Since 2006 Galerie Thomas Schulte has been seated in the nineteenth-century Tuteur House in Berlin-Mitte. The landmark tripartite display window of the gallery’s nine-meter-high Corner Space was added to the building in 1913 by Hermann Muthesius, a famous early pioneer of German architectural modernism and founder of the Deutscher Werkbund.
Galerie Thomas Schulte–known as Galerie Franck + Schulte until 2000–was one of the first galleries to open in Berlin after Germany’s reunification. It quickly became known for its select exhibition program, which not only offered innovative and thought-provoking works by represented artists, but it also created a platform for pioneering international artists in Berlin’s newly re-emerging art scene. Over the years, Galerie Thomas Schulte has exhibited with such cutting-edge artists as Bas Jan Ader, Richard Artschwager, Alighiero e Boetti, Daniel Buren, Chuck Close, Helmut Federle, Michael Heizer, Rebecca Horn, Magdalena Jetelová, Johannes Kahrs, Joseph Kosuth, Jannis Kounellis, Sol LeWitt, Mark Lombardi, Roxy Paine, Pipilotti Rist, and Robert Smithson.
Galerie Thomas Schulte regularly participates in major international and local art fairs including Art Basel, Art Basel Miami Beach, The Armory Show, ARCOmadrid, Gallery Weekend and Art Week Berlin.
Goodman Gallery is a contemporary art gallery with spaces in Johannesburg and Cape Town. Since opening in 1966, Goodman Gallery has helped shape contemporary South African art, and in the decade since Liza Essers took over as owner and director that tradition has extended beyond local borders. Today, the gallery plays a vital role in supporting international collaborations in South Africa and presenting art that enriches international dialogue around colonial legacies and contemporary geopolitics. This ethos is embodied in the gallery’s 2019 programme, which features solo exhibitions by Nolan Oswald Dennis, Samson Kambalu, Carla Busuttil, Misheck Masamvu, Sue Williamson and Carrie Mae Weems.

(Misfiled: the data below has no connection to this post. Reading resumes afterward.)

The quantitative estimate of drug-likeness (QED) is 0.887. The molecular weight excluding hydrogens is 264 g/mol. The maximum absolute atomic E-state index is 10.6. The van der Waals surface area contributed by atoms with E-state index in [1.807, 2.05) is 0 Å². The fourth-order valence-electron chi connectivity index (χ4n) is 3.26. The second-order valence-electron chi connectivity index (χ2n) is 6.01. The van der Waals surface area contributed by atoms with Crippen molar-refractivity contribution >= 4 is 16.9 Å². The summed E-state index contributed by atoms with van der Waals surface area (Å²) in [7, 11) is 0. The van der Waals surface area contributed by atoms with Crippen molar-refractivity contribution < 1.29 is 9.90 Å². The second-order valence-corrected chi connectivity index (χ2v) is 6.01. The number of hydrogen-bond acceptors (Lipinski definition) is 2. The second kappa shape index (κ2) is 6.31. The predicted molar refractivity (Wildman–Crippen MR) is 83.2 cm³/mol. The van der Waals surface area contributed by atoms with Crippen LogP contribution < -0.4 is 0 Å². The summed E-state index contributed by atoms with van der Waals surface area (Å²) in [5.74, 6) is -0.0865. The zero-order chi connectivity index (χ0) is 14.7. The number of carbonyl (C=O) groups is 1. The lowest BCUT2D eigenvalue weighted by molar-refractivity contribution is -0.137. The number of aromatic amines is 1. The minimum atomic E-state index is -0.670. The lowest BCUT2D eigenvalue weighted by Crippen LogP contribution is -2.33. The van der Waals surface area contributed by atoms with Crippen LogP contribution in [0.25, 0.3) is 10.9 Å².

Alongside exhibiting represented artists, the gallery's curatorial programme has grown to include an ongoing series of research-oriented group exhibitions. These initiatives include In Context, which looks at the dynamics and tensions of place in reference to the African continent; South-South, which traces cross-cultural influence and divergence between countries from the ‘Global South’; and Working Title, a platform for emerging, independent production and thinking.
During South Africa’s apartheid years, Goodman Gallery established itself as a space committed to furthering a socially progressive agenda. In recent years, Goodman Gallery has made an effort to continue that tradition by dedicating a part of its programme to non-commercial projects that broaden accessibility to contemporary art through the realisation of ambitious projects in collaboration with public institutions. Recent examples of these collaborative efforts include exhibiting William Kentridge’s The Refusal of Time, and El Anatsui’s first solo exhibition in South Africa, Meyina, at the Iziko South African National Gallery in Cape Town, as well as a helping realise the major installation The Sound of Silence, by Chilean artist Alfredo Jaar at the Wits Art Museum.
Chilean-born artist, architect and filmmaker Alfredo Jaar is celebrated for his poetic yet unflinching address of global injustices, political prejudice and tragedy. The recipient of numerous awards and accolades, Jaar was recently in Auckland, New Zealand, for the major group exhibition Space to Dream: Recent Art From South America, at the...